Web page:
+ inload: Blood Angels background terminology +

+ Progress report: Blood Angels +


+ Tycho's Third Company – or Prince Dauhavran's Host of the Third Choir, to give the group its atroatican name) grows. +

+ 'Wait, what?' +

+ Ah yes. While it's great to explore the background, and play around with linguistics, it's also easy for understanding to get a bit lost, so I thought I'd do a little primer on the (made-up) terminology I'm using. Here's a little extract to get you in the mood, taken from my Horus Heresy-era Blood Angel background:
"3:12 is a binder; a codifier. The atroatican names are ancient. There are not many. As a result, there are many repetitions. At first, we used suggenic names to distinguish between us – Ambriel Hemas and Ambriel El-Aster, for example. After the arrival of blessed Sanguinius," he paused. My eyes were pointedly fixed on the pict-screens in front of me, but I had seen him sketch a brief gesture in the air on the other occasions he had cause to mention his Primarch, and supposed the ellipsis owed to this, "We grew fast. There were many then. Many hundreds of Ambriels, many hundreds of Kerubiels, many Phanuels... and so on. You understand."
"And so you took numerals, too? So there is a Phanuel 1:11, for example?"
"Yes – Phanuel 1:11, and many like it. Phanuel 17:4, Lucifer 2:16, Tzaphqiel 19:19, and so forth. The numbers remind us we are Imperial. We belong to the Angel, and through him, to the Emperor." Both paused at this point to chorus the familiar blessed be his name before Catabin continued. "In any case, we were uneasy about using the suggenic names. It is good to know where you come from; but more important to know to whom you owe your loyalty. That is who you are."
+++ 

+ Nomenclature +

+ All Blood Angels have at least two names: a gave-name and a Suggenia name; equivalent to a modern personal name and surname. The suggenic names are from the tribes of the Blood; the human denizens of Baal. I've used a variety of sources – Renaissance-era Italian names in the main, alongside some Hebrew, Arabic and Ancient Roman – for these names, as I suspect Baal has a number of different cultures. Getting a bit of variety in there helps with realism; and stops the homage beating people over the head a bit. +

+ On ascension (that is, joining the Blood Angels as a full brother), the Blood Angel gains a new name to symbolise his rebirth as an Angel. I've called this their atroatican name; which is drawn from a (fictional in-universe) Baalite cultural mythology. As a resource for atroatican names, I use a fantastic book I bought years back called Brewer's Dictionary of Phrase and Fable (I recommend you pick it up; despite the dry name, it's wonderfully written), but angelic names from various cultures are widely available with a Google search. This site is a good example: [+noosphericexloadlink embedded+]. +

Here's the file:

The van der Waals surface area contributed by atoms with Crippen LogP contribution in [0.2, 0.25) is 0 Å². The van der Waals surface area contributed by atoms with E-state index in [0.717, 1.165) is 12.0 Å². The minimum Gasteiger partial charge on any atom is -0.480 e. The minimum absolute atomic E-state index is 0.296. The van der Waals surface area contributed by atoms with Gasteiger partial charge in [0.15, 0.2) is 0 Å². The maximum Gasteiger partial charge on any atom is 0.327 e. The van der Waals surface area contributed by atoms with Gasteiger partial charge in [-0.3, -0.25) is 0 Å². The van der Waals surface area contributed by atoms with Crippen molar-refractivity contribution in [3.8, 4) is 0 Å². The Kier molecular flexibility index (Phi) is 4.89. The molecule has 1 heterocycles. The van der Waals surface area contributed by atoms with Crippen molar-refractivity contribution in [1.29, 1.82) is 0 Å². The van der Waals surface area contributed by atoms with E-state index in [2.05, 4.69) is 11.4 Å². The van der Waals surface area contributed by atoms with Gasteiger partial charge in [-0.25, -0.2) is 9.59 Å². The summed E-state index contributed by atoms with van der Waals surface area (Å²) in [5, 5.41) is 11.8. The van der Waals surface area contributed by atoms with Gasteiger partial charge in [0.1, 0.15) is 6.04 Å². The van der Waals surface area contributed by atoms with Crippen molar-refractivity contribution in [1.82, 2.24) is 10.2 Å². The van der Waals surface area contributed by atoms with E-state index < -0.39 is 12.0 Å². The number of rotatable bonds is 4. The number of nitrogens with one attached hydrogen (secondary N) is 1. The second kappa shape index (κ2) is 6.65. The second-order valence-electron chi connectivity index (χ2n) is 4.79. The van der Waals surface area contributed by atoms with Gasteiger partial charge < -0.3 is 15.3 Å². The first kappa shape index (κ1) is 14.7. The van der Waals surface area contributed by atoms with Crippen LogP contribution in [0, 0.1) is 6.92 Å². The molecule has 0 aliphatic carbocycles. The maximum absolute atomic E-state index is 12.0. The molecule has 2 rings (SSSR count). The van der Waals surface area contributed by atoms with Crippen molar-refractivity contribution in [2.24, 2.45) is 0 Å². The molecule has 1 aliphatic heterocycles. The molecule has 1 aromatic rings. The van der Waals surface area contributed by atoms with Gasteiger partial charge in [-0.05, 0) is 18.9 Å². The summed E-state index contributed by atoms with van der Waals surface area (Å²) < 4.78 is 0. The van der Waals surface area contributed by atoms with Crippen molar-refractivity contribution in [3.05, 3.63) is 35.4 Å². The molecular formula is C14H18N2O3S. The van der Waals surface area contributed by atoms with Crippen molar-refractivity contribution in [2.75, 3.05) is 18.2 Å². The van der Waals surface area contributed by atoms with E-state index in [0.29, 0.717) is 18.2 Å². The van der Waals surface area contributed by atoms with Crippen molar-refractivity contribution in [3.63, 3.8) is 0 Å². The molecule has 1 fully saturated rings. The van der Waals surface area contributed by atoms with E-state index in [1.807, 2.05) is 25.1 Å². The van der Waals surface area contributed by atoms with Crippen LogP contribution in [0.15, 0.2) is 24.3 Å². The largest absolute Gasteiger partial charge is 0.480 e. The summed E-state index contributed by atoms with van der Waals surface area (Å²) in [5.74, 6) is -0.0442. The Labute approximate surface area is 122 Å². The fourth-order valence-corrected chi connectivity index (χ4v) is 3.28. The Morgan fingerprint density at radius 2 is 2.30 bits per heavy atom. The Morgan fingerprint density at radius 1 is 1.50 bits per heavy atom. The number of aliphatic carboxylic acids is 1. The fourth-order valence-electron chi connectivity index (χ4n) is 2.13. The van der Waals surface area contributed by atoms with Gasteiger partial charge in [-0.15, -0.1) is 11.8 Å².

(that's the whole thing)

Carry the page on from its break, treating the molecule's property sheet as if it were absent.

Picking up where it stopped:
+ I've also added a numbering system; mainly as a bit of interest, but also to evoke a bit of sci-fi and to add a bit of spice to the naming conventions. These take the form of X:XX. The first number indicates the Cycle, which is a (again, in-universe) denotation of the name's 'spiritual reference' – the sort of thing determined by placement of stars at time of birth, dowsing, withinlookery and similar sorcery – while the second number, the Frequency simply indicates how many times the name has been used in a particular cycle. +

+++
+ To take an example, the chaps I'm working on at the moment are part of squad Mephisto, a combat squad mentioned in the Battle for Armageddon campaign booklet that came with 2nd edition Warhammer 40,000. Knowing that the combat squad leader was called Mephisto, I had his Suggenic name already. To this I added the Atroatican name 'Rashin Rast', an alternative name for the Angel Rash from an Persian text on comparative religion written around 1655. This is, to Western ears, a relatively uncommon name for an angel (compare Michael or Gabriel, for example). I think that it's important to include a diverse range of cultural sources – it all starts to feel a bit Flanderised, otherwise. In any case, using some non-European Angel names helps to give design space for the (far more gothic and mediaeval) Dark Angels, should I ever explore them. +

+  The Cycle and Frequency numbers are effectively chosen at random, though I do tend to add a bit of Eurocentricism by giving those more familiar to me higher frequency numbers – after all, the established canon names are nearly all Biblical or Italian. +

+ Anyway, hope that diversion was interesting – back to the painting! +

+++

+ Squad Mephisto WIP +

+ So, without further ado, here are Brother El-Aster (Ambriel 1:01)Brother Mephisto (Rashin Rast 2:05); and Brother Thaddeus (Saditel 4:04, called the lost). You'll notice Thaddeus ended up with an extra little flourish to his name, in the form of an epithet. Applying your own rules to things like namings or markings can be fun; but it should always take a backseat to creativity or whimsy. After all, you're not taking a census, but enjoying yourself! +

+ Brothers El-Aster, Mephisto and Thaddeus stumble over two fallen heroes on the plain of the Deathworld Orro. +

+ Note also the injured marines. As mentioned in the previous inload, I used these to test out the new colours – just in case. Colour theory is all very well, but nothing replaces practical experimentation. +

+++

+ Their place in the host +

+ The five marines of Squad Mephisto will make up the second part of Tactical Squad 1. The other half is squad Raphael, shown below:


+ Completing this combat squad will let me play a minimum-sized Battalion in 8th edition (three five-man troop units and Captain Tycho as the HQ). It'll also leave me just five marines away from being able to replay the Battle for Armageddon scenarios in 2nd edition. + 

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